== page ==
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5 Tips to step up when applying to your dream job!

You cannot believe it. The few lines you have just read may change your life forever. You have been through THE job description of your dream. Every single word of it describes with frightening precision what you have always been dreaming about. You cannot wait to click on "apply now." Your CV is ready to be sent, your hands are shaking, and your vision is blurry. You are a click away...from making a HUGE mistake! So hold on, relax, and take a deep breath. Sending your CV can wait. First, we have some work to do.

First tip - It is urgent NOT to rush into it!

I know, you are amazingly excited. You have been waiting for this opportunity for a while, maybe for years. But if you do not want to ruin it, you need to step back a minute and think. The job will still be there in an hour or so. Being excited is great, but it also often leads to making mistakes; Or, even worse, it may lead to missing opportunities, such as finding another way than just applying, or to following the rest of the crowd and allowing your CV to become anonymous among hundreds of others. You need options! So don't rush into it,think!

Second tip - Use your imagination.

So you want this job badly, right? You are sure about that; it would fulfil your life goal and allow you to wake up at 6:30 am every morning with a big smile on your face. Great. Knowing what you want is already a big achievement. You have completed "step 1" of "how to be happy in your professional life." But you are far from being done, and the real work starts now. You are obviously not the only person dreaming about getting this role. Considering how attractive it is, you are probably not even the best qualified person who will apply. You think you are? Sorry to disappoint you, but it is pretty unlikely. There is always someone with better experience, better academic background, a better network, a better this or a better that. But something can help you in your quest: your imagination. Whatever job you are applying for, your imagination is one of your best allies. You are not an imaginative person? No excuses, there are countless examples on youtube or google of amazing ideas that helped people to step up in applying to a job. Be original in your approach, and I can assure you that you will be noticed. Pimp your CV or your motivation letter according to the industry or the role you are applying for. Contact the hiring manager in such a way that he/she will remember you. Anything you can think of that may help you to avoid being just one more guy on the waiting list.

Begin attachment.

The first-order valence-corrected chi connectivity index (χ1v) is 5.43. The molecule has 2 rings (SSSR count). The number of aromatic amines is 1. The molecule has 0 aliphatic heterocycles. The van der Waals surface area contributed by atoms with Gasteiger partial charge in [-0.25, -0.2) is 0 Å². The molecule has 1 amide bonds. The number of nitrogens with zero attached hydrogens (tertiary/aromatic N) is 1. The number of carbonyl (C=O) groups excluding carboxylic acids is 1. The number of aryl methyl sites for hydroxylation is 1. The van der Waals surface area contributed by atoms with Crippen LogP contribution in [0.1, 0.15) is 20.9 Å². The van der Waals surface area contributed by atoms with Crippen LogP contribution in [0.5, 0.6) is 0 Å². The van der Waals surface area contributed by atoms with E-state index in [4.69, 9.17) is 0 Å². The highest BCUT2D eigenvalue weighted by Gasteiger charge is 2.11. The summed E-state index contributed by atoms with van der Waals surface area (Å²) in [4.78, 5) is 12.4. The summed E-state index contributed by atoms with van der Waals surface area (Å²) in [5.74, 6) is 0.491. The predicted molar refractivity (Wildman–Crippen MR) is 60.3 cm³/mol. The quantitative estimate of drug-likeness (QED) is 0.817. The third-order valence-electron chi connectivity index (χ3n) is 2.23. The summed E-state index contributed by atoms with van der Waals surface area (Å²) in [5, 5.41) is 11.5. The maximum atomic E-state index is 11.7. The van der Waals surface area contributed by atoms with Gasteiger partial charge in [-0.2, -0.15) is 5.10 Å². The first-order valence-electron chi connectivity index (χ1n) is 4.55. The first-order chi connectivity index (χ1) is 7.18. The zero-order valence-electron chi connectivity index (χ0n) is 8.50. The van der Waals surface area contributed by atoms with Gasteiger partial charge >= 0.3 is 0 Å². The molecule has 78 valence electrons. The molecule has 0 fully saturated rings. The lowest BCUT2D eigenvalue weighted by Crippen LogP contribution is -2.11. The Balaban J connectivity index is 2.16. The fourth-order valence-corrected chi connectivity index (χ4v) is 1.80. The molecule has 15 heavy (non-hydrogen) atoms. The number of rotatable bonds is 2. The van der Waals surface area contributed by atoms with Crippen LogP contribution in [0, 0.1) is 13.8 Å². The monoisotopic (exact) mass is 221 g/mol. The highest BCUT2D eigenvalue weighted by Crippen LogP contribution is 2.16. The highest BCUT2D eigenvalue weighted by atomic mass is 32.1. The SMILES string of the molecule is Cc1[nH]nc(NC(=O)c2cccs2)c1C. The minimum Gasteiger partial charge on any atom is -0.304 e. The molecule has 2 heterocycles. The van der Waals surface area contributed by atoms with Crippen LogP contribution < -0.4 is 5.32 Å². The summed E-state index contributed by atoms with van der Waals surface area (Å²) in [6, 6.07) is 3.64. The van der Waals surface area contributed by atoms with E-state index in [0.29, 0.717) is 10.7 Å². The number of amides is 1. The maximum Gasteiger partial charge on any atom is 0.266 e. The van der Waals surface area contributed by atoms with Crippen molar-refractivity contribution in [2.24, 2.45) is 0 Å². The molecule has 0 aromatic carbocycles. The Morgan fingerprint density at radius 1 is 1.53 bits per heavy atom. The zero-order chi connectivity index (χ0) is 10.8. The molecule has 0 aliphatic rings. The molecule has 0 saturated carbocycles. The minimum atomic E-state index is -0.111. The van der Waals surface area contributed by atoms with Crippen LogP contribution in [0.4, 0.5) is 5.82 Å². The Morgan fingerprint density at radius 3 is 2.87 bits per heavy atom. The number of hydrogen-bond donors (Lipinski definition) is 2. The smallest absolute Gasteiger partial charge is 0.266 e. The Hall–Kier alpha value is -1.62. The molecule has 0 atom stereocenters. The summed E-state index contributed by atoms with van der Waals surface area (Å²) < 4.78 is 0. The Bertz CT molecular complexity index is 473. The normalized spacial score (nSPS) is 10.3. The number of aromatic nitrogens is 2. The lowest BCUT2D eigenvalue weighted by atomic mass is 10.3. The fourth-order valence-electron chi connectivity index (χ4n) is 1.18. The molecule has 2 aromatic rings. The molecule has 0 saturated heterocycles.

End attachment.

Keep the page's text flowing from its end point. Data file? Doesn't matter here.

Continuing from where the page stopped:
Third tip - Avoid taking the highway.

This one is very similar to the previous tip but a bit more specific. When you apply for a job, most of the time you have to send your CV through a website or via an external recruiter. Your application will follow the natural process of selection, and, if you are qualified enough AND lucky, you may have a chance to meet with the hiring manager. Recruiters, internal or external, usually spend in average of 30 seconds on your CV. They may be tired or in a bad mood when they read it. In certain cases, they may not even be qualified enough to understand it. This is a bet you don't want to take. So how do we avoid taking the highway of the recruitment process that could cost you the job of your dream? First, identify the hiring manager. In complex organisations, it is not always easy to point the finger at the right person, though. Amazon has hundreds of Logistic Directors, SAP has thousands of Product Managers, and Facebook has a legion of VP Sales. Navigating into this network may be a nightmare, but Linkedin and other professional social media may help you. Once you think you have identified the right person, look at your common connections. You may have a friend or an acquaintance who knows him/her and can ask for a smooth introduction. You don't know anyone who knows him/her? Send a personalised invitation using tip 2. Insist on something that happened in the industry or a promotion he/she got recently or an article he/she wrote to get his/her attention. Initially, do not mention the job you want to apply for. He/She may be receptive, and accept to meet for coffee and casual conversation. Now that the introduction has been made, you are in the best shape to position yourself and avoid the traffic of the classic recruitment process.